House Majority Leader Eric Cantor of Va., center, leaves the office of House Speaker John Boehner of Ohio, on Capitol Hill in Washington, Friday, Nov. 15, 2013, before a vote on a measure to let insurers keep offering health coverage that falls short of the law  House Majority Leader Eric Cantor of Va., center, leaves the office of House Speaker John Boehner of Ohio, on Capitol Hill in Washington, Friday, Nov. 15, 2013, before a vote on a measure to let insurers keep offering health coverage that falls short of the law's standards. A day earlier, the president changed course in the face of a public uproar over the flawed debut of the Affordable Care Act and said he would take administrative action — which doesn't need congressional approval — to let companies continue selling such plans for at least another year. Unlike the House GOP bill, he would permit such sales to insurers' existing customers only, not to new ones.(AP Photo/J. Scott Applewhite)   

GOP wins one for blue-collar parents in Louisiana

Photo of Neil Munro
Neil Munro
White House Correspondent

President Barack Obama’s justice department has retreated one step in its campaign to impose racial quotas on Louisiana schools — and GOP leaders are claiming a share of the win.

“This is a huge victory for so many families and students whom the Department of Justice tried to deny the best possible education,” said a statement from Majority Leader Eric Cantor of Virginia, after a federal court in Louisiana announced that the Justice Department had changed the legal strategy it is pursuing against school vouchers.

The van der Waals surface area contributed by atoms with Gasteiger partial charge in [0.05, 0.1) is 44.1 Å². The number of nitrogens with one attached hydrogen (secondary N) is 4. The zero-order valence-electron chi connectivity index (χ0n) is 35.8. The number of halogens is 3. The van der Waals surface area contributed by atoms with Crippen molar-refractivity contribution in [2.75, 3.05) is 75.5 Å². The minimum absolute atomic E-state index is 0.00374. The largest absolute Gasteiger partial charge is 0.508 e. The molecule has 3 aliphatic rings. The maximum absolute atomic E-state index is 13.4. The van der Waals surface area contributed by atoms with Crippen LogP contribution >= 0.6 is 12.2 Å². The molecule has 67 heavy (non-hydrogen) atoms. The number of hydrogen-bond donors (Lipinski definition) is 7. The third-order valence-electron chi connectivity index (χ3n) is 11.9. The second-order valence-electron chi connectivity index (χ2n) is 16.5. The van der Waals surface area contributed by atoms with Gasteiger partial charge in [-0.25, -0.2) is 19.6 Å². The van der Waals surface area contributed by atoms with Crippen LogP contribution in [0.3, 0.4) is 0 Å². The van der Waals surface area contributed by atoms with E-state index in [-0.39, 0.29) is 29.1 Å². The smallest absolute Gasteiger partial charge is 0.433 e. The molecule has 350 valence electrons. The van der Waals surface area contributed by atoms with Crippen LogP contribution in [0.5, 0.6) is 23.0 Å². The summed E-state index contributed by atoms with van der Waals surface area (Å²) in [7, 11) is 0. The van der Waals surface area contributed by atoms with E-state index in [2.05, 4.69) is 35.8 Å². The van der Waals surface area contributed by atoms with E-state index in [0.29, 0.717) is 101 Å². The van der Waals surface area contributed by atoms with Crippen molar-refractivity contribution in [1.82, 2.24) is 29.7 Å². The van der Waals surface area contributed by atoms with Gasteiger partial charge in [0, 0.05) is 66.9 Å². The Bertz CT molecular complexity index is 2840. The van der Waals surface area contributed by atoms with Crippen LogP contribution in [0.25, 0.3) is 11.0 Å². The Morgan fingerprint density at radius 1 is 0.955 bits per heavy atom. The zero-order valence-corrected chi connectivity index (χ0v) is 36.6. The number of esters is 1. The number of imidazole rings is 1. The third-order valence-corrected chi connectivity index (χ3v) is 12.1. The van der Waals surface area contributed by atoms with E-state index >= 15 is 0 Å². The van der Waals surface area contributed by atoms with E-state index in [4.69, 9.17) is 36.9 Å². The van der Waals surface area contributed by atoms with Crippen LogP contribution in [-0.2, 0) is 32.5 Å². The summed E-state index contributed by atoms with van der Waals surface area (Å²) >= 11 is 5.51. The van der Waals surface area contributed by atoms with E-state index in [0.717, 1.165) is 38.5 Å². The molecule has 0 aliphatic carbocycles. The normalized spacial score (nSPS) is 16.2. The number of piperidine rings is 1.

On Friday, a court said that Obama’s lawyers had given up on a claim demanding that education vouchers for each white, black and Latino kid be held up by federal authorities, on the grounds that school choice could change the racial composition of schools.

The DOJ’s new demand is that all vouchers be subject to 45-day legal review.

The change is a big win for Cantor and other high-powered House Republicans who have championed the school choice revolution in post-Katrina New Orleans.

GOP leaders are joining the fight partly because of their ideological support for school choice, but also to showcase support for American parents who are struggling to rescue their kids from failing, crime-ridden, autocratic, union-controlled, mandatory government-run schools.

Their participation, however, is also part of the GOP’s post-2012 effort to show support for working-class parents.

The need for outreach to working-class and middle-class voters was underlined by Gov. Mitt Romney’s poor showing in Midwest states and among lower-income white, black and Latino voters.

Numerous GOP politicians, including New Jersey Gov. Chris Christie and Wisconsin Gov. Scott Walker, as well as Alabama Sen. Jeff Sessions and Utah Sen. Mike Lee, have called for greater outreach and policy changes to aid lower-income voters.

The effort will likely get more attention from GOP leaders in 2014.

Shortly after the 2012 election, top GOP officials announced that they would seek to boost support among Latinos by dramatically increasing the inflow of new, low-wage Latino workers. In June, several GOP Senators joined with the Senate’s Democratic majority to pass a bill that would up legal immigration to 30 million over the next decade.

However, that push has stalled amid polls showing that voters strongly oppose any increased inflow of workers during a period of high unemployment, automation, outsourcing and stalled wages.

Last week, Cantor prodded Obama to visit the city’s new schools when he flew to the Big Easy to give a speech. “It is inconceivable to me why the President would visit New Orleans and ignore the at-risk children he is harming with his lawsuit against Louisiana,” according to a Nov. 8 statement from his office.

Rep. John Boehner of Ohio, the Speaker of the House, has also championed school choice in the face of opposition from Obama and his aides.

Louisiana Gov. Bobby Jindal has fought Obama’s lawyers tooth-and-nail to protect the state’s Louisiana Scholarship program.